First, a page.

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Memories of the Metaverse

Barbara Binder

Ouvroir, an archipelago in Second Life created by Chris Marker and Max Moswitzer, 2008

­­“Yes, you can fly,” said one of the moderators. “We’ll be doing that in a minute.” There was scattered laughter in the theater of the Harvard Film Archive, where what appeared to be a role-playing video game was projected on the screen behind a live panel. As the panelists moved their avatars around the setting, a cluster of islands in a digital sea, the audience took in a line of cat-headed moai, a floating red globe, and a beached whale that punctuated every few minutes with a dolorous whoop. It was May, 2009, and the online platform Second Life was in its heyday.

One of the event’s organizers mentioned that other users might drop in, and sure enough, they soon found themselves jostling for space among a mob of avatars: strangers with parrots on their shoulders, trailing fluorescent veils and sporting green skin. Word had evidently gotten around that Chris Marker was due to put in an appearance.

In the last decade of his life, the French filmmaker became an avid user of Second Life, where he went by the name Sergei Murasaki, maintained an archipelago known as Ouvroir (“workroom”), and built a virtual museum in collaboration with the Austrian architect Max Moswitzer (alias MosMax Hax on Second Life, where he often appeared as a muscular white lion with a spiked mane). Touring the digital space with Marker himself, then eighty-eight, was supposed to be the aim of the Harvard event, a rare interview from a director normally known for his reclusiveness. But when it came time to start, Haden Guest, the director of the HFA, couldn’t figure out how to get his avatar to stop dancing along to the boisterous jazz music that someone was playing in the background. It took a patiently typed intervention from Marker-Murasaki for Guest to wrangle his limbs back under control so that the discussion could begin.

Marker spent much of his career avoiding media attention, preferring to hide behind his feline alter ego, Guillaume-en-Égypte. When journalists requested photos, he’d send them pictures of his cat; when Agnès Varda filmed the two of them strolling down a street in Paris for a TV show in 2011, he trundled along a Guillaume effigy on a dolly to shield himself from view. (Marker also frequently used Guillaume as an avatar on Second Life, where the platform’s graphics rendered the creature’s body as a series of orange dinner rolls.) An exhibition devoted to Marker in Brussels could turn up only a single photograph as evidence that the director had at one point been married. “Chris Marker” was a pseudonym, and for years he swapped even that for the anonymity of the collective to produce collaborative works like those he undertook with workers in eastern France under the banner of the Medvedkin Group. “This legendary denial,” reads a textbox at the entrance to Marker’s museum in Second Life (visible when you touch the belly of a Guillaume-shaped sign), “would suggest that he was destined to become an avatar.”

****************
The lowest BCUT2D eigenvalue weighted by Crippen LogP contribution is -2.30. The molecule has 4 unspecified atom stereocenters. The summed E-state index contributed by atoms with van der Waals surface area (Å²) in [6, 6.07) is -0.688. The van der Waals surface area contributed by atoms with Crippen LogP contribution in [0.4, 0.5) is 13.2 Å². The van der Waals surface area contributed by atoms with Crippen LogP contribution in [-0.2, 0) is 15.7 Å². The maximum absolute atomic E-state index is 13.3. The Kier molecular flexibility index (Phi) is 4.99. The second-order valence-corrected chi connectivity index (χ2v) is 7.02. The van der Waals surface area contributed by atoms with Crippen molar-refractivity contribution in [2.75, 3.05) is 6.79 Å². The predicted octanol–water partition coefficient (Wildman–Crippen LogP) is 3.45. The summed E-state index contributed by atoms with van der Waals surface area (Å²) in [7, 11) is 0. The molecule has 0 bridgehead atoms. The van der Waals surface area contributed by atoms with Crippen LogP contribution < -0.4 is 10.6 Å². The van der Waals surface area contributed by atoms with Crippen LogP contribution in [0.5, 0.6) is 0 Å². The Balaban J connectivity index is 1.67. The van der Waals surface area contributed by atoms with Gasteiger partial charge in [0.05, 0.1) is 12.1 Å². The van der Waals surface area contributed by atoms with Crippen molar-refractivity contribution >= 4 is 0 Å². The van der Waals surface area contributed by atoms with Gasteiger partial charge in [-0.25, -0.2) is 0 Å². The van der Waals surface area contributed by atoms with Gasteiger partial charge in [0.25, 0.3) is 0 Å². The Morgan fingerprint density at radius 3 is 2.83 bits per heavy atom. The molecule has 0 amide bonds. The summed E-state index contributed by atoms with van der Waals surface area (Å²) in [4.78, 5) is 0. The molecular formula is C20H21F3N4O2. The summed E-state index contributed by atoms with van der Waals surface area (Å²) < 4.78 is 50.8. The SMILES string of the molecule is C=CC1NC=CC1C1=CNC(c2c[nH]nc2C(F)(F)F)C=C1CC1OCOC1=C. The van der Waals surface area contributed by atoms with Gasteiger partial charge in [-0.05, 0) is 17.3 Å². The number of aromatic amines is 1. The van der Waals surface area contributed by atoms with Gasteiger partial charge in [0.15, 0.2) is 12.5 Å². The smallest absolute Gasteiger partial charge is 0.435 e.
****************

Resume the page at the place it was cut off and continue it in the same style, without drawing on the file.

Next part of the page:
In contrast to the herky-jerky movements of his interviewers, Marker seemed perfectly at ease in Second Life. He navigated the world and its keyboard commands smoothly, like a native, and  appeared to be on friendly terms with many of the people thronging the island. For the HFA event, he’d even chosen to take a human form, appearing as a bald, olive-skinned man in cuffed jeans and a white tee. Compared to the riotous looks of those around him, he seemed almost underdressed. More to the point, aside from its body-builder physique, his avatar bore a passing resemblance to its maker. In place of his usual puckish refusal to disclose himself, there was a new openness and ease. “It is so easy to lie that I am sure some derive a perverse pleasure from saying the plain truth,” Marker mused via chat box, as a parade of oversized floating cans plowed into his avatar and bounced off.